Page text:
Installé dans l’appartement où Louis Pasteur passa les sept dernières années de sa vie, le musée Pasteur constitue une occasion unique de pénétrer dans l’univers de l’illustre savant : de visualiser sa vie au quotidien aux côtés de son épouse et de traverser son œuvre scientifique abondante.
Faire un don à l’Institut Pasteur, c’est contribuer aux avancées de ses recherches biomédicales et être ainsi associé à ses chercheurs et à leurs découvertes sur les cancers, les maladies du cerveau, les maladies infectieuses, et bien d’autres encore…
La stratégie scientifique de l’Institut Pasteur s’appuie sur le développement de thématiques originales et innovantes, encourageant les échanges et la pluridisciplinarité des approches de recherche. Pour relever ce défi, l’Institut Pasteur met à la disposition de ses équipes les ressources technologiques indispensables à leur réactivité et à une recherche de haut niveau.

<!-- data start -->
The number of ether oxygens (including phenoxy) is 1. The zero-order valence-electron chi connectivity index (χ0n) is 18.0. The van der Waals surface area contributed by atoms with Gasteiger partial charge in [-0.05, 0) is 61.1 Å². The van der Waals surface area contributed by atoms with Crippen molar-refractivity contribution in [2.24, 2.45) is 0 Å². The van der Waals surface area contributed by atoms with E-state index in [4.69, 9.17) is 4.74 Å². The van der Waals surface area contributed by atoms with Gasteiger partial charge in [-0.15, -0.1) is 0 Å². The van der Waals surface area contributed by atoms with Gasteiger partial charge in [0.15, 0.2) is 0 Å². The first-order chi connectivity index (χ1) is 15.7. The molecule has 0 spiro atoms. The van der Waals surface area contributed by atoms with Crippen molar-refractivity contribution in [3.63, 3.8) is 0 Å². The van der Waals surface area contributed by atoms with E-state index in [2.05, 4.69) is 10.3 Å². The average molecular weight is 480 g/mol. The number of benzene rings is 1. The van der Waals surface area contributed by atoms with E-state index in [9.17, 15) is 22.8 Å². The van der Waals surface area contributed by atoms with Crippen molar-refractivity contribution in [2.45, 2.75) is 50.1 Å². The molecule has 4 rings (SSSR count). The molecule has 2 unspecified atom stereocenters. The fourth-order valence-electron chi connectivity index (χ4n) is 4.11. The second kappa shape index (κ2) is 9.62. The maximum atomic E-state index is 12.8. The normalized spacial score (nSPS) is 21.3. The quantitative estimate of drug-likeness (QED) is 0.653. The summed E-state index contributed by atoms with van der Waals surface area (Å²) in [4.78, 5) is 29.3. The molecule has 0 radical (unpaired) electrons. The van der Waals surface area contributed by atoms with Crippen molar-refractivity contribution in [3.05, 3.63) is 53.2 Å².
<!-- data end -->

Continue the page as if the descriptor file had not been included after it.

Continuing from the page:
Le Centre médical de l’Institut Pasteur est un centre de santé conventionné secteur 1. Il propose une offre de soin à destination des voyageurs, et la prise en charge diagnostique et thérapeutique des maladies infectieuses, tropicales et allergiques. Le Centre médical de l’Institut Pasteur, engagé depuis 2008 dans la mise en place d’une démarche Qualité, est le premier centre de santé français à recevoir en janvier 2011 la certification qualité "AFAQ Centre de santé" de l'AFNOR Certification.
Depuis la création du premier cours de « microbie technique » en 1889, l’enseignement reste une priorité pour l’Institut Pasteur. Reconnu au niveau international, la qualité de l’enseignement de l’Institut Pasteur lui permet d’accueillir chaque année des étudiants venus du monde entier pour parfaire leur formation ou compléter leur cursus.
Doctoral school affiliation: CDV - Compléxité du Vivant
Presentation of the laboratory and its research topics: